On May 17, 1954, the day that the Supreme Court handed down Brown v. Board of Education, essentially four separate school systems existed within the borders of Shelby County, Tennessee. Memphis City Schools ("MCS") served students within the city limits, and Shelby County Schools ("SCS") served the balance of students in the county; within each system were white schools and black schools. The next several decades saw the two districts grapple with implementation of the Supreme Court mandate to remove the vestiges of segregation from public education.
By 2010, both districts had achieved unitary status, freeing them from court supervision and adherence to judicially approved desegregation plans. However, there remained a sense in the community that public education remained very much separate - and that there was a continued racial component to that separation. Indeed, the demographics of the two districts supported this perception. Of the 100,000 students in MCS, nearly 90% were African American. Meanwhile, the majority of the county’s white students were learning in SCS. Coupling these demographic differences with the fact that the county schools performed better educationally, on average, by state accountability standards and the claims of separate, unequal schooling no different than what was confronted in Brown seemed even more legitimate.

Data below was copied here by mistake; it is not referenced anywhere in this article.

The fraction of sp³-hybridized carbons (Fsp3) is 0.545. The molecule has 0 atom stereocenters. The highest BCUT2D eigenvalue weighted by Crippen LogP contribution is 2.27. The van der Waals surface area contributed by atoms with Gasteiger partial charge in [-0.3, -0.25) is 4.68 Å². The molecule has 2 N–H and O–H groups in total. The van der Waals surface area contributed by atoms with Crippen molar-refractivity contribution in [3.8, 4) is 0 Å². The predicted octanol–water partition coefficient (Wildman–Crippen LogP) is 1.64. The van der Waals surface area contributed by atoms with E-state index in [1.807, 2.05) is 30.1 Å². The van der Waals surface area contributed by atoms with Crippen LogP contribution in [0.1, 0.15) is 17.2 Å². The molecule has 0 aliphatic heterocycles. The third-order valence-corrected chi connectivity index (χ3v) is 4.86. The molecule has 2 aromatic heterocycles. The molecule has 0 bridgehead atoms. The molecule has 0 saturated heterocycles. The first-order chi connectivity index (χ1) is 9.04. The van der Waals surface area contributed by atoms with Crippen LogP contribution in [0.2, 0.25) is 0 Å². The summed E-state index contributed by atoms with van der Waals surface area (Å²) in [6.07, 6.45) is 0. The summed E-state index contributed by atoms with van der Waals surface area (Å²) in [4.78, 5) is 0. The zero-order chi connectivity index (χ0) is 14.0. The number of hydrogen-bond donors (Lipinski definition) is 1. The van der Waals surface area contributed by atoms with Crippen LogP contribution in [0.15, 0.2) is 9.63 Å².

Monday, September 5, 2011
Kiel on Desegregation in Memphis and Shelby County, Tennesee
Memphis Dilemma: A Half-Century of Public Education Reform in Memphis and Shelby County from Desegregation to Consolidation is a new article by Daniel Kiel, University of Memphis - Cecil C. Humphreys School of Law. It appears in the University of Memphis Law Review, Vol. 41, p. 787, 2011. Here's the abstract: